CELLULAR CONSEQUENCES OF DEFECTIVE IIB AND IIIA GENES
Genetic defects in Glanzmann thrombasthenia, a hereditary bleeding disorder, have not yet been identified. Platelets from patients with this disease do not bind fibrinogen and therefore, cannot participate in normal blood clotting. An understanding of the molecular pathology of Glanzmann thrombasthenia should enhance our understanding of the biogenesis of the normal platelet fibrinogen receptor. Hence, the goals of this proposed research are: (1) to characterize the molecular defects in 7 different kindreds with Glanzmann thrombasthenia - with particular emphasis on the isolation of genomic sequences controlling the normal expression of the genes for platelet membrane glycoproteins IIb (GPIIb) and IIIa (GPIIIa), and (2) to analyze the cellular consequences of these defects.
Several approaches will be used to clone and sequence the molecular defects in the patients with Glanzmann thrombasthenia. DNA will be analyzed by Southern blotting, and the abnormal alleles will be isolated from genomic DNA libraries. Defects in coding sequences will be sought by analysis of platelet RNA using Northern blotting and the polymerase chain reaction (PCR). In the latter case, non- overlapping segments of RNA will be reverse transcribed and the resulting cDNA amplified. Abnormal segments will be identified by denaturing gradient gel electrophoresis and ribonuclease cleavage.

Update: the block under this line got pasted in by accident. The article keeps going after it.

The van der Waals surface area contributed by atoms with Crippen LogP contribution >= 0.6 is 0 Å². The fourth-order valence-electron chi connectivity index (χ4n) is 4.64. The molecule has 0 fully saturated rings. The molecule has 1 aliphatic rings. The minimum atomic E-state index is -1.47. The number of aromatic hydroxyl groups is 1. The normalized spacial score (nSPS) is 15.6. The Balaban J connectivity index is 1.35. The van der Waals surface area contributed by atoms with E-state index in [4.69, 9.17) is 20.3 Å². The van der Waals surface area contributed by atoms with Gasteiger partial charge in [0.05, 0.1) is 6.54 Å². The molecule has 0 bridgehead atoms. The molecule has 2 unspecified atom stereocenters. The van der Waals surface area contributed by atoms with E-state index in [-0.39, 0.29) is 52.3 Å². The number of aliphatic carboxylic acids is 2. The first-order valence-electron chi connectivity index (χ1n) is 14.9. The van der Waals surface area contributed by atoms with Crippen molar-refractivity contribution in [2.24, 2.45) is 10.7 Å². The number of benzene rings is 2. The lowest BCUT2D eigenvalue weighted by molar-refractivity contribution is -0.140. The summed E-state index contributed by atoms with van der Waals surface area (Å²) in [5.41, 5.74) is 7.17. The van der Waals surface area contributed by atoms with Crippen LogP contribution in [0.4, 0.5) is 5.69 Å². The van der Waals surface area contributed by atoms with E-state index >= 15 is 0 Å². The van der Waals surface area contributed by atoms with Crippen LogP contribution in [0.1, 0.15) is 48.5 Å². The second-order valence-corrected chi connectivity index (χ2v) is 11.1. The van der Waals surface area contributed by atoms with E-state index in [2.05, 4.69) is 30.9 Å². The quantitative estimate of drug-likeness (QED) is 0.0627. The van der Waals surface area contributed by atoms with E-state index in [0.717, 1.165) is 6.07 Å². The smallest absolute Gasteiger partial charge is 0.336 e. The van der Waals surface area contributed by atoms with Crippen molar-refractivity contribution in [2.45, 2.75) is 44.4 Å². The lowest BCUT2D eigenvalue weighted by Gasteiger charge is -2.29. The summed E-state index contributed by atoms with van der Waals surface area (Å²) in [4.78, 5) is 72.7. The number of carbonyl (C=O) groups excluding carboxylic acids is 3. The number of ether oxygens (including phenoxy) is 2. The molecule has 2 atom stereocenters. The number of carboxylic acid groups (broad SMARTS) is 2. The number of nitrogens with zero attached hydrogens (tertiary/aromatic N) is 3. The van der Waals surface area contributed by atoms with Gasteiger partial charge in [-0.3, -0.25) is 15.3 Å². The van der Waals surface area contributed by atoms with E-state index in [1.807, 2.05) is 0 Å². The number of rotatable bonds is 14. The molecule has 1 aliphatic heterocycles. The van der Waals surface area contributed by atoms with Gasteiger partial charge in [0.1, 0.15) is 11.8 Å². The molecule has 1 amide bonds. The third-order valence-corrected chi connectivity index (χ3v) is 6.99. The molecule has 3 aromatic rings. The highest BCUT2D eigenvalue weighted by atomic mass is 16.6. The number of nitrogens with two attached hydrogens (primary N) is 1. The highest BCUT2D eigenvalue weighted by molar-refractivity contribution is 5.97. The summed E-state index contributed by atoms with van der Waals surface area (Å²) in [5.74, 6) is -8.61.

When DNA and RNA analyses are normal, defects in the controlling elements for GPIIb and GPIIIa will be sought. This first requires isolation and cloning of the normal promotors and enhancers for these genes, Using the cDNA probes we have previously isolated, chromosome 17 genomic libraries will be screened to obtain 5' and 3' sequences for each gene. These sequences will be engineered into the pRSV cat plasmid, a vector which has been used successfully to express chloramphenicol acetyltransferase (CAT) in mammalian cells. This vector will be transfected into HEL cells which contain the necessary machinery to synthesize GPIIb and GPIIIa. CAT activity will then be assayed to determine which sequences contain the control elements. Once the normal promotors and enhancers have been isolated, those of the patients can be cloned either by PCR amplification of their genomic DNA or by probing a genomic DNA library constructed from patient DNA.
The various molecular defects will be analyzed in several expression systems to determine their physiologic effects. Qualitatively abnormal RNA will be expressed (l) in Xenopus oocytes, to examine protein synthesis and receptor assembly, and (2) in HEL cells to examine effects on transcription. The previously identified abnormal cassette of cDNA will be ligated into the normal cDNA in order to perform these assays. Finally, apparent defects in transcriptional controlling elements will be studied both in CAT assays and in assays that detect alterations in mRNA level and stability.